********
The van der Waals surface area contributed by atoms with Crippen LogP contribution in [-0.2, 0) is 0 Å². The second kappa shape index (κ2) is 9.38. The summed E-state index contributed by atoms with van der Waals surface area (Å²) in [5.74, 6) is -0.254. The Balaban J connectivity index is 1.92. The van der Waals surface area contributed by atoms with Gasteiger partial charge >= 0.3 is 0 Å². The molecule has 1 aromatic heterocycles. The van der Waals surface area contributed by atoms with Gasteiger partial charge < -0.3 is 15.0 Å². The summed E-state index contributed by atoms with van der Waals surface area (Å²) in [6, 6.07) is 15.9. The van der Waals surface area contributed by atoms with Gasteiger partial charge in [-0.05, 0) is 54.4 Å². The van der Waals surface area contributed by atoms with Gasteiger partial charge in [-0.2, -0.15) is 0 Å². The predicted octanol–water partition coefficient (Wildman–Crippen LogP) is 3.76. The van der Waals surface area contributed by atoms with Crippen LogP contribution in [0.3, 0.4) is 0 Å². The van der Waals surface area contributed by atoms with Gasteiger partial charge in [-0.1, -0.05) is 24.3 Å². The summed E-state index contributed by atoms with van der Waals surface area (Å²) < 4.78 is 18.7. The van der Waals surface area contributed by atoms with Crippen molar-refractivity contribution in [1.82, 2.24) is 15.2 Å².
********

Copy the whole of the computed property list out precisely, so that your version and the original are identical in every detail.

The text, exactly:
The van der Waals surface area contributed by atoms with Crippen LogP contribution in [-0.2, 0) is 0 Å². The second kappa shape index (κ2) is 9.38. The summed E-state index contributed by atoms with van der Waals surface area (Å²) in [5.74, 6) is -0.254. The Balaban J connectivity index is 1.92. The van der Waals surface area contributed by atoms with Gasteiger partial charge >= 0.3 is 0 Å². The molecule has 1 aromatic heterocycles. The van der Waals surface area contributed by atoms with Gasteiger partial charge < -0.3 is 15.0 Å². The summed E-state index contributed by atoms with van der Waals surface area (Å²) in [6, 6.07) is 15.9. The van der Waals surface area contributed by atoms with Gasteiger partial charge in [-0.05, 0) is 54.4 Å². The van der Waals surface area contributed by atoms with Gasteiger partial charge in [-0.2, -0.15) is 0 Å². The predicted octanol–water partition coefficient (Wildman–Crippen LogP) is 3.76. The van der Waals surface area contributed by atoms with Crippen LogP contribution in [0.3, 0.4) is 0 Å². The van der Waals surface area contributed by atoms with Gasteiger partial charge in [-0.1, -0.05) is 24.3 Å². The summed E-state index contributed by atoms with van der Waals surface area (Å²) < 4.78 is 18.7. The van der Waals surface area contributed by atoms with Crippen molar-refractivity contribution in [1.82, 2.24) is 15.2 Å².